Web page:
1902 Encyclopedia > Evolution > Evolution in Biology - Introduction

Evolution
(Part 1)




I. EVOLUTION IN BIOLOGY

Evolution in Biology - Introduction


In the former half of the eighteenth century, the term "evolution" was introduced into biological writings, in order to denote the mode in which some of the most eminent physiologists of that time conceived that the generations of living things took place; in opposition to the hypothesis advocated, in the preceding century, by Harvey in that remarkable work [Footnote 744-1] which would give him a claim to rank among the founders of biological science, even had he not been the discoverer of the circulation of the blood.

One of Harvey's prime objects is to defend and establish, on the basis of direct observation, the opinion already held by Aristotle; that, in the higher animals at any rate, the formation of the [188] new organism by the process of generation takes place, not suddenly, by simultaneous accretion of rudiments of all, or of the most important, of the organs of the adult; nor by sudden metamorphosis of a formative substance into a miniature of the whole, which subsequently grows; but by epigenesis, or successive differentiation of a relatively homogeneous rudiment into the parts and structures which are characteristic of the adult.

"Et primò, quidem, quoniam per epigenesin sive partium superexorientium additamentum pullum fabricari certum est: quænam pars ante alias omnes exstruatur, et quid de illa ejusque generandi modo observandum veniat, dispiciemus. Ratum sane est et in ovo manifestè apparet quod Aristoteles de perfectorum animalium generatione enuntiat: nimirum, non omnes partes simul fieri, sed ordine aliam post aliam; primùmque existere particulam genitalem, cujus virtute postea (tanquam ex principio quodam) reliquæ omnes partes prosiliant. Qualem in plantarum seminibus (fabis, putà, aut glandibus) gemmam sive apicem protuberantem cernimus, totius futuræ arboris principium. Estque hæc particula velut filius emancipatus seorsumque collocatus, et principium per se vivens; unde postea membrorum ordo describitur; et quæcunque ad absolvendum animal pertinent, disponuntur. [Footnote 744-2] Quoniam enim nulla pars se ipsam generat; sed postquam generata est, se ipsam jam auget; ideo eam primùm oriri necesse est, quæ principium augendi contineat (sive enim planta, sive animal est, æque omnibus inest quod vim habeat vegetandi, sive nutriendi), [Footnote 744-3] simulque reliquas omnes partes suo quamque ordine distinguat et formet; proindeque in eadem primogenita particula anima primario inest, sensus, motusque, et totius vitæ auctor et principium." (Exercitatio 51.)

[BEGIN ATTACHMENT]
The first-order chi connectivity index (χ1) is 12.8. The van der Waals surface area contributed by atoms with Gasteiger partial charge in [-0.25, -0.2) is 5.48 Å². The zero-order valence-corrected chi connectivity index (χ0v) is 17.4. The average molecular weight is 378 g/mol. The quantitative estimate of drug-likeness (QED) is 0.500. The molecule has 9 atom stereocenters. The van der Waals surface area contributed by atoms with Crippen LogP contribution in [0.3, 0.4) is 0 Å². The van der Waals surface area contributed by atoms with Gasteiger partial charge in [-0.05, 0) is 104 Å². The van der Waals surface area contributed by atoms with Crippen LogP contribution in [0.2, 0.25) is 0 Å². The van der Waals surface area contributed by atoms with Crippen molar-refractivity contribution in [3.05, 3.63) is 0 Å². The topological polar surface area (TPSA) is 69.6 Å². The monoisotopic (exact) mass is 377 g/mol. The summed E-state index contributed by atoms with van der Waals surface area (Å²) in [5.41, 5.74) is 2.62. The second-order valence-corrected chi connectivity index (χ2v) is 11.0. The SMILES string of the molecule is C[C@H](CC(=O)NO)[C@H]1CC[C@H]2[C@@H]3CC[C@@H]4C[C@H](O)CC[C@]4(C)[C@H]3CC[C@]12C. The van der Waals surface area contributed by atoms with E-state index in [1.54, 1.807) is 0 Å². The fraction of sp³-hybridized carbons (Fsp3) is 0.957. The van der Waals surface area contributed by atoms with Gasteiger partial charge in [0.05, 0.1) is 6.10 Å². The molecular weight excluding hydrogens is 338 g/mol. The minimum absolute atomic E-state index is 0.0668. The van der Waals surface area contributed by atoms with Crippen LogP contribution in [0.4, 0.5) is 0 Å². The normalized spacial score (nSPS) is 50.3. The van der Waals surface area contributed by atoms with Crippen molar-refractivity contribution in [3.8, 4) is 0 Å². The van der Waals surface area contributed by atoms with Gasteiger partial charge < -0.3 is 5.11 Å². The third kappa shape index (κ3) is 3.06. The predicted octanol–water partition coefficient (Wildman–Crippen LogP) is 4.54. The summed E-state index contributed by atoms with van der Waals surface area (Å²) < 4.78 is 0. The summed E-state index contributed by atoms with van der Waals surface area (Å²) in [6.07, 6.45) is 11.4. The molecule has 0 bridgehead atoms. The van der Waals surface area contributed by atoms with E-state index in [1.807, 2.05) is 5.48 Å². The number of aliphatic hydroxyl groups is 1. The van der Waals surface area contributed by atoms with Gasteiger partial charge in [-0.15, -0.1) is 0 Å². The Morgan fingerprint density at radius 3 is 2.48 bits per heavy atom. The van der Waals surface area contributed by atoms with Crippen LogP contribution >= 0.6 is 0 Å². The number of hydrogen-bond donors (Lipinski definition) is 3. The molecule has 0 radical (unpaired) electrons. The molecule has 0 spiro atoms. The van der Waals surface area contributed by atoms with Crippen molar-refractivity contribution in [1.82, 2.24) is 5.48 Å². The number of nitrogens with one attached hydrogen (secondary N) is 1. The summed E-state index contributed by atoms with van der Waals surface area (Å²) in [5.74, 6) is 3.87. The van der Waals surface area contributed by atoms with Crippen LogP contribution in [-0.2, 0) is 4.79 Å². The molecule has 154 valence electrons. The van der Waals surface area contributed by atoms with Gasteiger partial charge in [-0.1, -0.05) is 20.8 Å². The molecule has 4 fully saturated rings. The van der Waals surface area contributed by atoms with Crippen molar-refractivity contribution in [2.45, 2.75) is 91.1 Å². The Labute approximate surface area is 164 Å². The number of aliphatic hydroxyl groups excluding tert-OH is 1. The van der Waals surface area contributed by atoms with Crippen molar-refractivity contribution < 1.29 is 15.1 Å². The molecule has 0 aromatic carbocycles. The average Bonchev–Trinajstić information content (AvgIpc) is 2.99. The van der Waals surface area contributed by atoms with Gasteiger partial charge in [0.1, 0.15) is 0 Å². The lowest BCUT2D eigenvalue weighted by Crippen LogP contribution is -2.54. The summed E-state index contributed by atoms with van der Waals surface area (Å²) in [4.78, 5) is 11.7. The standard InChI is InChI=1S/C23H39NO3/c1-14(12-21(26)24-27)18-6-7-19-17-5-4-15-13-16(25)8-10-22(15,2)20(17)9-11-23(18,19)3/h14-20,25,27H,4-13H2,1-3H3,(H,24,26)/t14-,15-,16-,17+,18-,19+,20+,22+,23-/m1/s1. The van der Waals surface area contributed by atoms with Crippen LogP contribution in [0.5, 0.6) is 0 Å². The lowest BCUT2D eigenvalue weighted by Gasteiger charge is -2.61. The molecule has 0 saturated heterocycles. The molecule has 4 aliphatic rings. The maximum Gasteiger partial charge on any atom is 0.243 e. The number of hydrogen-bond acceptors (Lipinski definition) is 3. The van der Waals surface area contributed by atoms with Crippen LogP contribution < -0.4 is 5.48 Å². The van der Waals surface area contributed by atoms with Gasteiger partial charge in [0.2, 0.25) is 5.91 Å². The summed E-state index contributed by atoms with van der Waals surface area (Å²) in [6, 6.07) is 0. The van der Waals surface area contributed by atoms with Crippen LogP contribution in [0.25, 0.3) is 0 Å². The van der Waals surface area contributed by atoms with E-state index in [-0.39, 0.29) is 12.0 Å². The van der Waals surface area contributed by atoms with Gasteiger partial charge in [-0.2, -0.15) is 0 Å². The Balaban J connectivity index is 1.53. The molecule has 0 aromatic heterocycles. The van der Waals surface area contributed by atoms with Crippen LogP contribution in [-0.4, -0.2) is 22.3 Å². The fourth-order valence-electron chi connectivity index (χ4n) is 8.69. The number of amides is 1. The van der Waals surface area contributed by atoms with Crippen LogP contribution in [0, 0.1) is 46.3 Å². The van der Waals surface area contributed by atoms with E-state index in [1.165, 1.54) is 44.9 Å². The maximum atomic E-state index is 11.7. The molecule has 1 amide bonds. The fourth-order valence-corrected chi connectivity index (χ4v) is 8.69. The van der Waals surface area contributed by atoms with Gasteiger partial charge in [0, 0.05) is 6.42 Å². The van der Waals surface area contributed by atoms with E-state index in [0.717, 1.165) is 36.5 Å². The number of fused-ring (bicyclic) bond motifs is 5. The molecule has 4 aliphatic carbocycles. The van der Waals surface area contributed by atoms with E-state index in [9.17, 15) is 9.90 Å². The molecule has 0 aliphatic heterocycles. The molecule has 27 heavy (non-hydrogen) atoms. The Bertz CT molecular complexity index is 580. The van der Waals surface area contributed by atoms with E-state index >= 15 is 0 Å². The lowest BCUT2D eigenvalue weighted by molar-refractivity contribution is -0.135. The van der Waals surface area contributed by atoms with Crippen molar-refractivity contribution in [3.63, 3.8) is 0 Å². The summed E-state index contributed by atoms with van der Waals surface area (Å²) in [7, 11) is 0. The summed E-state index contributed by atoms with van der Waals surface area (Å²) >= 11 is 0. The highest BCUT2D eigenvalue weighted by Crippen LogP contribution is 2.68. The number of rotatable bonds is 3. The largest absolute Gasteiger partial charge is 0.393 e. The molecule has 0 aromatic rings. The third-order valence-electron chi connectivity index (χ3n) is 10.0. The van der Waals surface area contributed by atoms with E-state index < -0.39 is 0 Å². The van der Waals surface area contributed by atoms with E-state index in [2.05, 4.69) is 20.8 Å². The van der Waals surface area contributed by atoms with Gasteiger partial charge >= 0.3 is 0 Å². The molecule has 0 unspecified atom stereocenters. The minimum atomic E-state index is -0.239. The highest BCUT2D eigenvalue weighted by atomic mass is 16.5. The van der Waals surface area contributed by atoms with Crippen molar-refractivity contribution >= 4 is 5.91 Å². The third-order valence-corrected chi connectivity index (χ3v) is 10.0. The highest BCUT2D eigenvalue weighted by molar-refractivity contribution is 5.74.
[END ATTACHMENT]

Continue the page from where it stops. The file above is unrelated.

Harvey proceeds to contrast this view with that of the "Medici," or followers of Hippocrates and Galen, who, "badly philosophising," imagined that the brain, the heart, and the liver were simultaneously first generated in the form of vesicles; and, at the same time, while expressing his agreement with Aristotle in the principle of epigenesis, he maintains that it is the blood which is the primal generative part, and not, as Aristotle thought, the heart.

In the latter part of the 17th century, the doctrine of epigenesis, thus advocated by Harvey, was controverted, on the ground of direct observation, by Malpighi, who affirmed that the body of the chick is to be seen in the egg, before the punctum sanguineum makes its appearance. But, from this perfectly correct observation a conclusion which is by no means warranted was drawn; namely, that the chick, as a whole, really exists in the egg antecedently to incubation; and that what happens in the course of the latter process is no addition of new parts, "alias post alias natas," as Harvey puts it, but a simple expansion, or unfolding, of the organs which already exist, though they are too small and inconspicuous to be discovered. The weight of Malpighi's observations therefore fell into the scale of that doctrine which Harvey terms metamorphosis, in contradistinction to epigenesis.